Investigators told The Post-Standard that Russell had a key to the machines and regularly collected money from them as part of her job. Police say she lost her job for unrelated reasons before the investigation into the coin thefts began.
Russell has been released on her own recognizance. A phone number listed for her wasn't accepting messages and her lawyer didn't immediately return a phone message.

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WASHINGTON (AP) -- An inauguration poster of President Donald Trump that included a misspelling in a quote has been removed from the online store of the Library of Congress.
The poster includes Trump's quote, "No dream is too big, no challenge is to great. Nothing we want for the future is beyond our reach." The phrase should be "too great."
Twitter users quickly spotted the error over the weekend and the item was removed. An archived version of the listing is accessible through the Internet Archive website.
The marketing materials for the poster came from a third party vendor and the Library regrets not catching the mistake, said Library spokeswoman Gayle Osterberg.
"The item itself does not contain the error," she said.
It's at least the third high-profile spelling error from the government of late. The Education Department misspelled the name of W.E.B. DuBois on Twitter Sunday and mistyped again when apologizing for the error.

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DENVER (AP) - An Army drone that disappeared on a training flight in southern Arizona has been found hundreds of miles away in Colorado, and the military is trying to figure out how it got there.
Officials at Fort Huachuca (wah-CHU'-kuh), Arizona, say a hiker found the $1.5 million Shadow drone stuck in a tree Thursday. Officials couldn't immediately say where in Colorado it was found. It was missing a wing.
Soldiers lost contact with the drone at Fort Huachuca nine days earlier. A search failed to find it, and the Army concluded it probably crashed and disintegrated in  the area.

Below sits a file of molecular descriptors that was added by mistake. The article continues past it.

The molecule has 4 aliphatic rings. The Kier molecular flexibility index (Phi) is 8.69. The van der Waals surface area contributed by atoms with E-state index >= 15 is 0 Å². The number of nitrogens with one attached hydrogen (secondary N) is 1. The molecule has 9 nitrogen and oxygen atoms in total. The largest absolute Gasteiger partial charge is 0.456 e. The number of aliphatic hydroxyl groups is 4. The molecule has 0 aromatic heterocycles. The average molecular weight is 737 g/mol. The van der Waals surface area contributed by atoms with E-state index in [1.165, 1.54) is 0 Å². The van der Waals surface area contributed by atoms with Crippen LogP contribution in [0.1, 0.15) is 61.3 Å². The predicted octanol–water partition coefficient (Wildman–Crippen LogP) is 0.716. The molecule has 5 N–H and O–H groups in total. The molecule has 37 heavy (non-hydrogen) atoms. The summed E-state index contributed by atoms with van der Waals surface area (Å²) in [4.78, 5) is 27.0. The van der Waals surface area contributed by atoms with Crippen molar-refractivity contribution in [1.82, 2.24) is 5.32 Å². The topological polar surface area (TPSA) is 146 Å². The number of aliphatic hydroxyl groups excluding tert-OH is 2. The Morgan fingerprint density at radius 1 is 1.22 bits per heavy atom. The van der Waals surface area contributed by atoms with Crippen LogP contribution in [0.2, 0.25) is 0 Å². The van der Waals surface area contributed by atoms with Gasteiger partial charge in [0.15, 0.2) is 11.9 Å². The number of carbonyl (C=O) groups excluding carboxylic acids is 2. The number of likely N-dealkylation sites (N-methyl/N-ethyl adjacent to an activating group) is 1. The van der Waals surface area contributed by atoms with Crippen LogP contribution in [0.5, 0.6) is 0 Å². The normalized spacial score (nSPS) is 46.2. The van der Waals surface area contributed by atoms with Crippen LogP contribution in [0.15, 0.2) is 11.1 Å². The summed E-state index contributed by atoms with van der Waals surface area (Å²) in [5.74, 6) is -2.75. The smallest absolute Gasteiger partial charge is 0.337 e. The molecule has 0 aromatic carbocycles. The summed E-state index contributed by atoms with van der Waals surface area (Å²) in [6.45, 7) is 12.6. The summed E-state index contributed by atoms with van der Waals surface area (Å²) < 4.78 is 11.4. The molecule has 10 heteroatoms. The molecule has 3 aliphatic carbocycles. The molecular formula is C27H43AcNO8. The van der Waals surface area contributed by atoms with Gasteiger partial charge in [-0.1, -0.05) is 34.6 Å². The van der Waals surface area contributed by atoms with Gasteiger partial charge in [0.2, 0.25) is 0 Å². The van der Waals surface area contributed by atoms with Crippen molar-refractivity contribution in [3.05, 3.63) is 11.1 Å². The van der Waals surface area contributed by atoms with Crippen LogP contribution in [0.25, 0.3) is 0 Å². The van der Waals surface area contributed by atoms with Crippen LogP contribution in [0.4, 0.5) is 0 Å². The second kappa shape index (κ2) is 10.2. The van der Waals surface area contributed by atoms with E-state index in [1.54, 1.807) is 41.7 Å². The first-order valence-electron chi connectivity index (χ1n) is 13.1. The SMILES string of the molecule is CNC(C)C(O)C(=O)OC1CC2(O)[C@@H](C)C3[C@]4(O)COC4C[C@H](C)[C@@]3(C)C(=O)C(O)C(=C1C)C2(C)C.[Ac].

Officials say the drone is capable of flying for eight or nine hours.
Soldiers from Joint Base Lewis-McChord in Washington state had gone to the Arizona post to train with the aircraft.

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RIVERSIDE, Calif. (AP) - A man was arrested after police say he stole a van from a Southern California mortuary with a dead body inside, returned it and then stole a different van from the same business.
Riverside Police Officer Ryan Railsback says a mortuary employee was nearly run over as he tried to stop the man as he drove away the second time Sunday.
Railsback says an officer investigating the theft of the first van chased the second van for more than two miles.  The suspect was arrested and could face charges including vehicle theft. Police didn't immediately release his name.
The Riverside Press-Enterprise newspaper reports Monday that stealing a dead body isn't included in his list of charges because police believe he didn't mean to steal it.

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ST. JOHNSBURY, Vt. (AP) - Police say a Vermont man instructing his cousin on how to handle a firearm accidentally discharged the gun, sending a bullet into his neighbor's bathtub.
The Caledonian Record reports police said 33-year-old Shawn Young, of St. Johnsbury, pleaded not guilty to reckless endangerment on Monday, but then expressed a desire at arraignment to settle the charge. A change of plea hearing was scheduled for Feb. 27.
Police said the incident happened in November.
The neighbor, 68-year-old Christine Oliver, showed police a hole in her bedroom and part of the wall. The bullet was found in her bathtub. She wasn't hurt.

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GREELEY, Colo. (AP) - A baby sitter accused of using two children in her care to rob a Colorado bank has pleaded guilty to theft, forgery and attempted robbery.
The Greeley Tribune reports Rachel Einspahr was sentenced to six years in prison after entering her plea Friday.
Einspahr was charged with robbing a bank in the town in Severance last May. Authorities say she had two sisters in her car when she went to a drive-up lane and passed a note to a teller saying an armed man was in the back seat threatening the children and demanding money.
One child later told police there was no gunman.
Some of the charges against Einspahr stemmed from separate allegations that she was skimming money from a business she managed for someone else.